Doris Kearns Goodwin in her book, Team of Rivals: The Political Genius of Abraham Lincoln, writes that Ralph Waldo Emerson found at that Abraham Lincoln had been elected, he said that “the ‘comparatively unknown name of Lincoln’ had been selected: ‘we heard the result coldly and sadly. It seemed too rash, on a purely local reputation, to build so grave a trust in such anxious times.’”

In other words, not everyone was happy to find out he had been elected.

Obviously, most of those living in the south were not happy about his election.

His appearance was not inspiring.

He didn’t come from a well known family, nor did he come from wealth.

What he did have going for him was his ability to communicate.

It is said that he could disarm a room filled with anger simply by telling one of his folksy homespun tales that usually made an understated point.

Once he was elected, states began leaving the union. Eventually 11 states would form what became the confederacy.

Many historians agree that Lincoln was the right man at the right time to lead the country through the civil war.

He brought the country back together, although he paid for it with his life.

That being said, if we were alive during time of the election of 1860 many of us would have grave doubts about him and many of us would probably not vote for him.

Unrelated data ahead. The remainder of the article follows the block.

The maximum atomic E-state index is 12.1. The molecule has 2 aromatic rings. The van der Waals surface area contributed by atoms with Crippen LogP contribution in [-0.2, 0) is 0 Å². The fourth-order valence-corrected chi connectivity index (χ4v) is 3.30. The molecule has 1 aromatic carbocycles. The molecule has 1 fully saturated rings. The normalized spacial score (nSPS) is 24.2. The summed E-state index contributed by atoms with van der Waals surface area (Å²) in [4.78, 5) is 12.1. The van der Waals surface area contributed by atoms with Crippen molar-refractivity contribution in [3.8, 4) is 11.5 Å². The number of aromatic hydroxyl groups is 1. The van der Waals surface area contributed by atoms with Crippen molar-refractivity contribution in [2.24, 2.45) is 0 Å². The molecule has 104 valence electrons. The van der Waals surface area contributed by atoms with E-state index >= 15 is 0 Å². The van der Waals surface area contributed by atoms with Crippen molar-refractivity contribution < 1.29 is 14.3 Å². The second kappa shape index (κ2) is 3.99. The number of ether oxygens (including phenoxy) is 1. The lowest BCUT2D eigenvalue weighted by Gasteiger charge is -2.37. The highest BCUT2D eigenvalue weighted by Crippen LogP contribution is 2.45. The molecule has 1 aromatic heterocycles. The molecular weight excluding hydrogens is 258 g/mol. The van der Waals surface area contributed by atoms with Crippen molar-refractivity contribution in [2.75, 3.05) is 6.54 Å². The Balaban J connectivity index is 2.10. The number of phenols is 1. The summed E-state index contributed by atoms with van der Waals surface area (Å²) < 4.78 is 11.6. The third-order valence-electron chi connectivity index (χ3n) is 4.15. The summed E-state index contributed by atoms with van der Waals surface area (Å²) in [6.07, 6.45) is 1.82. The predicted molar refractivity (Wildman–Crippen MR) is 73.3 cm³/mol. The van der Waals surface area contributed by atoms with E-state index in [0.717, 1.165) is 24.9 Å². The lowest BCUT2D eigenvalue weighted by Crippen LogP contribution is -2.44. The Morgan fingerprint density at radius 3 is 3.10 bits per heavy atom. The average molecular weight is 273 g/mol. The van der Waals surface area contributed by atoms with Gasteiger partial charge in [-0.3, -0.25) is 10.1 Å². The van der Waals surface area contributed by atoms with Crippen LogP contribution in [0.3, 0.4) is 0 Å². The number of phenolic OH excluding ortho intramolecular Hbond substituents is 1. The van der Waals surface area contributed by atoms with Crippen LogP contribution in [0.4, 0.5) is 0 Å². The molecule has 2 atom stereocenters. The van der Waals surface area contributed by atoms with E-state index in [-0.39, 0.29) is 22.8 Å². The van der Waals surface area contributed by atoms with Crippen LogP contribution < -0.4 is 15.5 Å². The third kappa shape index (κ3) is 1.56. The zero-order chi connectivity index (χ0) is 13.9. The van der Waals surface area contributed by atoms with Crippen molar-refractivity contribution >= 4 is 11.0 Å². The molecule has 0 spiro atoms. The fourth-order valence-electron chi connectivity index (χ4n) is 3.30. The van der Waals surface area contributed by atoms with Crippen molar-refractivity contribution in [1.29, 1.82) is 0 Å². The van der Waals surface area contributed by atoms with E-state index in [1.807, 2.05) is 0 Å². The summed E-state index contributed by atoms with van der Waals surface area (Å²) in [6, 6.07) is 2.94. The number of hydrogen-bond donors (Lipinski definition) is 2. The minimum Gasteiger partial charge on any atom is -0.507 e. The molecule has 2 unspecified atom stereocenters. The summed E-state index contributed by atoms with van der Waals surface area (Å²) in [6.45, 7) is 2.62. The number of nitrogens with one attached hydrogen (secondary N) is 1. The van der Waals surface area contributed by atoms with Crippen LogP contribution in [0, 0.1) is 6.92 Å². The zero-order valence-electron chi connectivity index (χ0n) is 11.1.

He had very little experience in politics.

Most of his work experience was as a country lawyer.

Lincoln came from humble beginnings and knew hardship and heartache through the early years of his life.

He was self taught and had almost no formal education.

The year he was elected president there were actually four men from four different parties in the race. Today his face is one of four on Mount Rushmore.

At the republican convention, the men who went to the event in Chicago to nominate him, knew that he would not win the first ballot. Their goal was to simply keep  his name alive until they could recruit enough delegates to get him nominated.

Today, his image is not only on Mt. Rushmore, but on the penny and the five dollar bill.

It could be argued that Lincoln’s life experience of overcoming obstacles to achieve his goals prepared  him for the obstacles he would face while living in the White House.

If his life had been ideal and easy, he may not have had the tenacity needed to become a student of war and lead the north to victory. It is said that during the civil war that he read every book on warfare he could find in the Library of Congress.

He had a determination not to ever give up. It made him the right man for the job of president at the right moment in history.